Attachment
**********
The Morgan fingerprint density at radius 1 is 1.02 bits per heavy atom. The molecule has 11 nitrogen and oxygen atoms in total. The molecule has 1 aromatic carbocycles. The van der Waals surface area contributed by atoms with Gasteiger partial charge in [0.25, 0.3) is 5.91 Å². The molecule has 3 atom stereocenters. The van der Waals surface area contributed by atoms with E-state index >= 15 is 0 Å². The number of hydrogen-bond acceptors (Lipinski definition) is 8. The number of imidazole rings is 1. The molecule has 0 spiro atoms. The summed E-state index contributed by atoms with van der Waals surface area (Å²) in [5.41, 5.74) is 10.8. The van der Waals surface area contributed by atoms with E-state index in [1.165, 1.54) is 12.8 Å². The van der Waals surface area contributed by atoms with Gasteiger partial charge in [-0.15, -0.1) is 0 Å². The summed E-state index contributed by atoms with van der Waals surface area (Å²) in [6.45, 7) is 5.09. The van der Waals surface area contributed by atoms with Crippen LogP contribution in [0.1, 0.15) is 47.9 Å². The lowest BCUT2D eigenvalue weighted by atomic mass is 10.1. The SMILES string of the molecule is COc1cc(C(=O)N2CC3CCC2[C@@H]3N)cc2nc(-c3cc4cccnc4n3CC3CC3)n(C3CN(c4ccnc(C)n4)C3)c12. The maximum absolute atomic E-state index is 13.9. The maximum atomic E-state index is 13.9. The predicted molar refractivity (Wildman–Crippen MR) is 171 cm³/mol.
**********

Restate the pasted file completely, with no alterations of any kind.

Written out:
The Morgan fingerprint density at radius 1 is 1.02 bits per heavy atom. The molecule has 11 nitrogen and oxygen atoms in total. The molecule has 1 aromatic carbocycles. The van der Waals surface area contributed by atoms with Gasteiger partial charge in [0.25, 0.3) is 5.91 Å². The molecule has 3 atom stereocenters. The van der Waals surface area contributed by atoms with E-state index >= 15 is 0 Å². The number of hydrogen-bond acceptors (Lipinski definition) is 8. The number of imidazole rings is 1. The molecule has 0 spiro atoms. The summed E-state index contributed by atoms with van der Waals surface area (Å²) in [5.41, 5.74) is 10.8. The van der Waals surface area contributed by atoms with E-state index in [1.165, 1.54) is 12.8 Å². The van der Waals surface area contributed by atoms with Gasteiger partial charge in [-0.15, -0.1) is 0 Å². The summed E-state index contributed by atoms with van der Waals surface area (Å²) in [6.45, 7) is 5.09. The van der Waals surface area contributed by atoms with Crippen LogP contribution in [0.1, 0.15) is 47.9 Å². The lowest BCUT2D eigenvalue weighted by atomic mass is 10.1. The SMILES string of the molecule is COc1cc(C(=O)N2CC3CCC2[C@@H]3N)cc2nc(-c3cc4cccnc4n3CC3CC3)n(C3CN(c4ccnc(C)n4)C3)c12. The maximum absolute atomic E-state index is 13.9. The maximum atomic E-state index is 13.9. The predicted molar refractivity (Wildman–Crippen MR) is 171 cm³/mol.